On July 14, roughly 200 people gathered south of Upton, WY to help the Rankin family celebrate a milestone. The family has lived continuously on the original homestead for four generations, and weathered a lot of challenges and changes in the last century.
“My dad homesteaded this ranch in 1912, and he and mother came from western Iowa on an immigrant car. You put all your belongings – your team, wagon and all other things you might need on your new homestead – in this immigrant railroad car, and you came west,” Charlie explained of how his family landed in northeastern Wyoming.
When asked why his father picked the location he did, Charlie replied, “I have no idea, I wasn’t here.”
He does know that in addition to the 320-acre homestead, his father also took advantage of a provision that allowed him to file an additional homestead of 160 acres, which is still part of the operation today.
“At that time there was quite a diversity of crops they raised. We had oats, barley and wheat, and they farmed some corn. Of course, all the early farming was done with horses, and my dad took a lot of pride in his work horses and had some good ones.
“We also milked a few cows and brought the milk to the house and would run it through the separator and put the cream in the cream can down in the cellar where it was cool. When it was full we would take it to town to the railroad depot and ship it in a passenger car. Then the check would come back to us on a penny postcard. You would cut the bottom off and cash it at the grocery store for groceries. We also sold eggs at the grocery store and took it out in groceries,” Charlie said of his family’s early years.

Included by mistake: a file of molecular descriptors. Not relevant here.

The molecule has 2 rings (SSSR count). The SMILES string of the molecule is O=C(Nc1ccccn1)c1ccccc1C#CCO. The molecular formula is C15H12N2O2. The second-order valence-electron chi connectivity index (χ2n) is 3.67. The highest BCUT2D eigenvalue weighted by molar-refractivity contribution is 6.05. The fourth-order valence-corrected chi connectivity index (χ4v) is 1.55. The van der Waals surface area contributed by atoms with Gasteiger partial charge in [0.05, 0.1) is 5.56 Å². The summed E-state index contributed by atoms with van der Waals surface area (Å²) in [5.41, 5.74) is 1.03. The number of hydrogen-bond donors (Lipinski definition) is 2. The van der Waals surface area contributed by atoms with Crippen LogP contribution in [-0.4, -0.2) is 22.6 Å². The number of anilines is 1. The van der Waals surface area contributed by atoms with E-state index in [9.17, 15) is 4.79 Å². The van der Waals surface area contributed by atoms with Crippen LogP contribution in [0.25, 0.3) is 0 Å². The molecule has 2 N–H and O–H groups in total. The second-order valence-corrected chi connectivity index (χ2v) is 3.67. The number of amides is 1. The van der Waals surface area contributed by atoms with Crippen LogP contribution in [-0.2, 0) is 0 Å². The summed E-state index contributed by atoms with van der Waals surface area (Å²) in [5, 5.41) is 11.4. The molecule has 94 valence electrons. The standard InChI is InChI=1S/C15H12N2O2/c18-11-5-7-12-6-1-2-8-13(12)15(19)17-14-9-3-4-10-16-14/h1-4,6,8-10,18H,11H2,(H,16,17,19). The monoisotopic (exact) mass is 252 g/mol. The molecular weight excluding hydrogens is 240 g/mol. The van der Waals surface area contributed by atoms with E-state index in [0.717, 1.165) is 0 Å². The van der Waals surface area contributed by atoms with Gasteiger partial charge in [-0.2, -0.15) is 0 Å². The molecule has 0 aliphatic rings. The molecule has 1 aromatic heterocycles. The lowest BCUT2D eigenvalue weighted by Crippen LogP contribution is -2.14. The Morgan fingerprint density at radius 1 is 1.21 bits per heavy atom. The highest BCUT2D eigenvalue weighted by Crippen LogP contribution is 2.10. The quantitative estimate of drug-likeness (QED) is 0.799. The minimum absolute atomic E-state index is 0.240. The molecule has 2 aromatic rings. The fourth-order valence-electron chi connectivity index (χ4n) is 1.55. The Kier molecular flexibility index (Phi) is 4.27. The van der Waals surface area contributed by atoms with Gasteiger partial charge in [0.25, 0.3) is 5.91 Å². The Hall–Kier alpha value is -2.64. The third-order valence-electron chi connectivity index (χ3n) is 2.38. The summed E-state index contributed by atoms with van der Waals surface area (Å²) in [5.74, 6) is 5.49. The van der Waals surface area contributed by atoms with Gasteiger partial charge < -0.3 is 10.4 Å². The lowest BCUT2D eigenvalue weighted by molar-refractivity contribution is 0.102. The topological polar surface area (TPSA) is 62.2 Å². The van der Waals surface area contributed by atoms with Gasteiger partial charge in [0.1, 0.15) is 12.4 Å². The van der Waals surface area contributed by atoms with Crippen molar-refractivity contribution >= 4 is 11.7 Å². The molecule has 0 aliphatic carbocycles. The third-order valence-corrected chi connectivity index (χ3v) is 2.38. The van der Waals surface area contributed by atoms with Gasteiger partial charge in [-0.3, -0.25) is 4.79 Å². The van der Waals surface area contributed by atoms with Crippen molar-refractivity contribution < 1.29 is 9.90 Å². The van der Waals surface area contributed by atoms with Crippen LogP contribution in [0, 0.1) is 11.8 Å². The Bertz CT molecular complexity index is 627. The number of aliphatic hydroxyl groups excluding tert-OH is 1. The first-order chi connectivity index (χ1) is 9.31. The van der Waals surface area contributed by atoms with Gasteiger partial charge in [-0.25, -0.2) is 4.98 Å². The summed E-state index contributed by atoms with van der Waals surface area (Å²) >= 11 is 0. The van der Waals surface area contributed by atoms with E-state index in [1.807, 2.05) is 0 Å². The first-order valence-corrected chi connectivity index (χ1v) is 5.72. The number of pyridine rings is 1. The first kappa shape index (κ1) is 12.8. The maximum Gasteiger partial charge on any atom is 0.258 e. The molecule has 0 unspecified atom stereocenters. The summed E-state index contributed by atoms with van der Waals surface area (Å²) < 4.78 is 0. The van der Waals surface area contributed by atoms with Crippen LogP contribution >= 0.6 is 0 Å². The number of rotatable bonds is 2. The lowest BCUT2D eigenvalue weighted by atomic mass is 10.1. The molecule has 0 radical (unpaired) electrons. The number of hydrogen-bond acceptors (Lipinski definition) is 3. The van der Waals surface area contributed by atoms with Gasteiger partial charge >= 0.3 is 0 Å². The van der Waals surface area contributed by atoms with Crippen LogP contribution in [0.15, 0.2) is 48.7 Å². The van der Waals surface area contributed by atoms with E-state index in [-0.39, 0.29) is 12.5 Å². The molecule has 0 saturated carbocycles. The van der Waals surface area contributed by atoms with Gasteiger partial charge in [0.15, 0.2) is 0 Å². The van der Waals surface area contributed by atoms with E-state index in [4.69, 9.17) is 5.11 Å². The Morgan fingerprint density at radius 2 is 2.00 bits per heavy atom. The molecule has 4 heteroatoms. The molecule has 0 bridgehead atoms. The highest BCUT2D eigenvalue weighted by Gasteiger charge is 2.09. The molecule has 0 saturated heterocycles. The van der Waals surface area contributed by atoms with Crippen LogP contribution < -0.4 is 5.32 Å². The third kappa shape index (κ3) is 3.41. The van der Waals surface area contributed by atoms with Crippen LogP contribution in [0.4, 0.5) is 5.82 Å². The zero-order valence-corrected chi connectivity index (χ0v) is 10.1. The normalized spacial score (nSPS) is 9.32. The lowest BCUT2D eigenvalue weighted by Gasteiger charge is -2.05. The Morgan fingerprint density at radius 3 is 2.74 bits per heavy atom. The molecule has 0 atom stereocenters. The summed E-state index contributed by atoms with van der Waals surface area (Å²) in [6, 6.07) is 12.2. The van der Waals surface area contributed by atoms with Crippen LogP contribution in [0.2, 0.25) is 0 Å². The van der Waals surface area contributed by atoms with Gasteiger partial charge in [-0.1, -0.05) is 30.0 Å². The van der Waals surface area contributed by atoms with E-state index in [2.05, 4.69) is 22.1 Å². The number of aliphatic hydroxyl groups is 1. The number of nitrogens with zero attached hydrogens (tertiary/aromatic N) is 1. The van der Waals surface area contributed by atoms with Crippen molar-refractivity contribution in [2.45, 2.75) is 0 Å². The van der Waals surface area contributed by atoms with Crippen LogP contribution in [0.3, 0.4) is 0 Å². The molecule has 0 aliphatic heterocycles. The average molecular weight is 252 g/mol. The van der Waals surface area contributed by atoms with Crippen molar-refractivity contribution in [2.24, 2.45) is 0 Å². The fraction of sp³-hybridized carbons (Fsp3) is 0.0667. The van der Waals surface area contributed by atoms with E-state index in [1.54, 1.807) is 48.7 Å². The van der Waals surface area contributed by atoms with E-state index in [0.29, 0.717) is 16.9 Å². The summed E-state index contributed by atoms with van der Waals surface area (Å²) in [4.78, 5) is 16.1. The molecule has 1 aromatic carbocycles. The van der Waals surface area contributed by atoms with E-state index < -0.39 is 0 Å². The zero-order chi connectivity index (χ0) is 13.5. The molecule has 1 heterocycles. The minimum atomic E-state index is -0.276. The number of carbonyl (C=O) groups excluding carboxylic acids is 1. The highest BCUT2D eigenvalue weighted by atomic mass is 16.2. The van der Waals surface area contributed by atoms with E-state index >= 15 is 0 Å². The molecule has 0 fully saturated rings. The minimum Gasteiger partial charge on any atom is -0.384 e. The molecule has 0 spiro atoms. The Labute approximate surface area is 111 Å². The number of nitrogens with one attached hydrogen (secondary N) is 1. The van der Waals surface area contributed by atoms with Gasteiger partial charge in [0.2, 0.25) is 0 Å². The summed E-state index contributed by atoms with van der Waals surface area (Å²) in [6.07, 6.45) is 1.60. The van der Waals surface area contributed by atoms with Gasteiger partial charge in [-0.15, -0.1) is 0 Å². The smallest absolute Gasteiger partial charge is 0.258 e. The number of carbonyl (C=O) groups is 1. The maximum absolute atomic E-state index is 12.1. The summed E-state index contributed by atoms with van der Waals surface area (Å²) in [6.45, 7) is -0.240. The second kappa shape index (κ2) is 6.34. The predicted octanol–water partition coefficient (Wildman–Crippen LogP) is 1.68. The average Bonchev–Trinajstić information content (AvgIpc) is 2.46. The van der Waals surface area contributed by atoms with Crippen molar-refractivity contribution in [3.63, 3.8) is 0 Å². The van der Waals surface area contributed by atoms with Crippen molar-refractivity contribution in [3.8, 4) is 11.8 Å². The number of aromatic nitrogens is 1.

Charlie’s wife Dee adds that as a whole, people didn’t have very much in those days, and no one knew different than to be self-supporting. Everyone raised big gardens, butchered their own beef and pork and did a lot of canning to provide for their family.
Charlie and Dee both grew up in Weston County, and knew each other through 4-H and various social functions, most notably community hall dances, that occurred around the country.
“It wasn’t an overnight affair,” commented Charlie of their relationship, which lead to marriage in 1951. The couple raised five children, the oldest being twin girls, and also had a niece come to live with them when she was 13 years old. During that time Dee worked for 13 years as a Weston County Extension agent, and the couple slowly transitioned away from farming and into ranching. Today their son, Curtis, his wife Mary and daughter Sara, run the operation.
Today’s livestock operation
“We ran cows and calves and some yearlings, then in later years we sold our cows. It just costs too much to run a cow. Today we run spayed yearling heifers on grass; a lot of which we lease. The yearlings are not as labor intensive, and where we usually sell them in August, we’re out of cattle here then until January,” Charlie explained.
Curtis buys all the heifers each year, typically from a video sale in Billings, MT. Heifers winter in feedlots and arrive on the ranch around May 10 weighing in the mid-700s. On a good year they leave in mid-August weighing 925.